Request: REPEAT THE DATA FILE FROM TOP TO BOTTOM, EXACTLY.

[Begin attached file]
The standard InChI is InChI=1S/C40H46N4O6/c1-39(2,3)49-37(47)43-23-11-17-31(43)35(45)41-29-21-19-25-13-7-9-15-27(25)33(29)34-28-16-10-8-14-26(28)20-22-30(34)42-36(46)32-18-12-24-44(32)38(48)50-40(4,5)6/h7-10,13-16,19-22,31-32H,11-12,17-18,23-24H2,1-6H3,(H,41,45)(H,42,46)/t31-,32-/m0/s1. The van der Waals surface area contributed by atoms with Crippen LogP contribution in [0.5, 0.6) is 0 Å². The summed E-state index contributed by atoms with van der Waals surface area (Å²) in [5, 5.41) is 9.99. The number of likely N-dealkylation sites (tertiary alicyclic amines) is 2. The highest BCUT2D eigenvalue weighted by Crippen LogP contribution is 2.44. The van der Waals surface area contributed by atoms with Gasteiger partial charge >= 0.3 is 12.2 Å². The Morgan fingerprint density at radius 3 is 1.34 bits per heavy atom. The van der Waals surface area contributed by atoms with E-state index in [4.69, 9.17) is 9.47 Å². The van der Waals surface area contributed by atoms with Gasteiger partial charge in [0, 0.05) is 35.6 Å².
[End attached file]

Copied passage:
The standard InChI is InChI=1S/C40H46N4O6/c1-39(2,3)49-37(47)43-23-11-17-31(43)35(45)41-29-21-19-25-13-7-9-15-27(25)33(29)34-28-16-10-8-14-26(28)20-22-30(34)42-36(46)32-18-12-24-44(32)38(48)50-40(4,5)6/h7-10,13-16,19-22,31-32H,11-12,17-18,23-24H2,1-6H3,(H,41,45)(H,42,46)/t31-,32-/m0/s1. The van der Waals surface area contributed by atoms with Crippen LogP contribution in [0.5, 0.6) is 0 Å². The summed E-state index contributed by atoms with van der Waals surface area (Å²) in [5, 5.41) is 9.99. The number of likely N-dealkylation sites (tertiary alicyclic amines) is 2. The highest BCUT2D eigenvalue weighted by Crippen LogP contribution is 2.44. The van der Waals surface area contributed by atoms with Gasteiger partial charge >= 0.3 is 12.2 Å². The Morgan fingerprint density at radius 3 is 1.34 bits per heavy atom. The van der Waals surface area contributed by atoms with E-state index in [4.69, 9.17) is 9.47 Å². The van der Waals surface area contributed by atoms with Gasteiger partial charge in [0, 0.05) is 35.6 Å².